Theory of Satellite Geodesy

Satellite Geodesy Theory

The three pillars of geodesy, i.e. Geodetic Institute, University of Karlsruhe (TH), Englerstr. The topographical reductions in physical geodesy. Theory of Satellite Geodesy by Kaula.

Optoelectronics: Resonant interference from existing satellites.

Use of artificial satellites for geodesy

Edited by the American Geophysical Union as part of the Geophysicalonograph Series, Volume 15. The monography contains 34 messages presented at the Third International Symposium on the Use of Artificial Satellites for Geodesy in 1971 and 4 invitations on topics that are complementary to each other and ensure consistency. The articles present the latest knowledge in the theory and application of satellite geodesy, as well as new instruments (satellite receivers and terrestrial equipment) for possible use in satellite geodesy.

Both previous symposia were in Washington, D.C. in 1962 and in Athens, Greece, in 1965. PROGRESSING, le premier ouvrage de 1963 vom North-Holland Publishing Company, Amsterdam, und die PROCESSINGS du second von der National Technical University, Athen, 1967 veröffentlicht.


This is the geodesy field that investigates the theory and methodologies for the solution of geodesic phenomena on the base of observation of artificial terrestrial satellite and other cosmic object. By observing the satellite - especially by taking photographs of the satellite against the backdrop of a star with specific camera or by using wireless and lasers to measure the satellite's range and speed - both geometric and dynamic issues can be solved.

Geometric issues concern the definition of the point co-ordinates and the direction of the ground chord. With regard to the dynamic issues, satellite observation allows a more accurate identification of the characteristics of the Earth's gravity fields. Satellite observation can also be used to measure the relativ position of an island or continent, to examine the movement of the Earth's polar regions and to examine changes in the Earth's geodesic parameter over the years.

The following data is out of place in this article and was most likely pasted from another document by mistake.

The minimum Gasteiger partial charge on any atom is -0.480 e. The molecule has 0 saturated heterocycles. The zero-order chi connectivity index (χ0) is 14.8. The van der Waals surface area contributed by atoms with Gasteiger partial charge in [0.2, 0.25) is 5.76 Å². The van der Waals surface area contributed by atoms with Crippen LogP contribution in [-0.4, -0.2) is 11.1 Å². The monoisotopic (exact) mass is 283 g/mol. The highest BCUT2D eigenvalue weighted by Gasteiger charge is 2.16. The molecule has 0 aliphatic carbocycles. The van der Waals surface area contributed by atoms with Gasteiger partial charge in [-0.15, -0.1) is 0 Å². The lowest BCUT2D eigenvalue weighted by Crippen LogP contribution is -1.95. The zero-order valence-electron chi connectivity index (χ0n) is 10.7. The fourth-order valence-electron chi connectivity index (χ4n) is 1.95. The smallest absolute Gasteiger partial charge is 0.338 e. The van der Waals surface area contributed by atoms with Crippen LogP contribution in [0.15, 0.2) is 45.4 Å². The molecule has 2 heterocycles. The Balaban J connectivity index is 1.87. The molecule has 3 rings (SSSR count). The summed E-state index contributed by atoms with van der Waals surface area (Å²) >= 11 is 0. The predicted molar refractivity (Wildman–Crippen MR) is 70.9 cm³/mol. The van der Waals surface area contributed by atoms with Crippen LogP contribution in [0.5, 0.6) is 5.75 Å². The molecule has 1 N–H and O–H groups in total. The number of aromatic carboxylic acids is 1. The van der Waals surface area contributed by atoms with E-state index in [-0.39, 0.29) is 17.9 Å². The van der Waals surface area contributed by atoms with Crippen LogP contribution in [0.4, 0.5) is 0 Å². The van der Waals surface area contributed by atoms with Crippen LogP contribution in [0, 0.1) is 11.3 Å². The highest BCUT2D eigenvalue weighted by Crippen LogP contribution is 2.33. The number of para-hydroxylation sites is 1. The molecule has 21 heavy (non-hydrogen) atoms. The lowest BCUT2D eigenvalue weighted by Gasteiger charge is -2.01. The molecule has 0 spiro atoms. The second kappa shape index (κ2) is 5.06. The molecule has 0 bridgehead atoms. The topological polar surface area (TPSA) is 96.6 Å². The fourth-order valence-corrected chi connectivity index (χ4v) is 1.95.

Use of lasers for measuring distances has rekindled interest in the lunar as an observational tool for resolving satellite geodesy issues. When resolving geometric issues, the satellite is considered to be a point defined in the room at a certain point in it. Observing the satellite synchronously or simultaneously from several fiducials and from a point whose co-ordinates are not known, makes it possible to determine the point's location in a unique coordinate system of fiducials.

Observing several spacecraft makes it possible to set up a satellite trigangulation net or create a vectors pathway (see SPACE GEODESY). In order to resolve dynamic issues, the law of satellite movement in its trajectory must be known (see CELESTIAL MECHANICS). With the so named Orbitalmethode, the knowing of the law of movement of the satellite allows the determination of the co-ordinates of the observing point from the satellite's observed data.

Identifying the gravity fields of the planet with greater precision is a particular difficulty: the multitude of variables to be measured and the need to take into consideration the impact of disturbing satellite movement make it difficult to solve the same. For the best resolution of the issue, soil gravimetry information is used in conjunction with observation or satellite orbit information of different heights and inclinations.

For the investigation or elimination of interference, e.g. interference caused by air resistance, geodesic spacecraft whose trajectories have been specifically chosen for this task are used. Currently, wireless and lasermethods for monitoring the movement of satellite and distant spacecraft are increasingly important in the solution of the dynamic issues of satellite geodesy.

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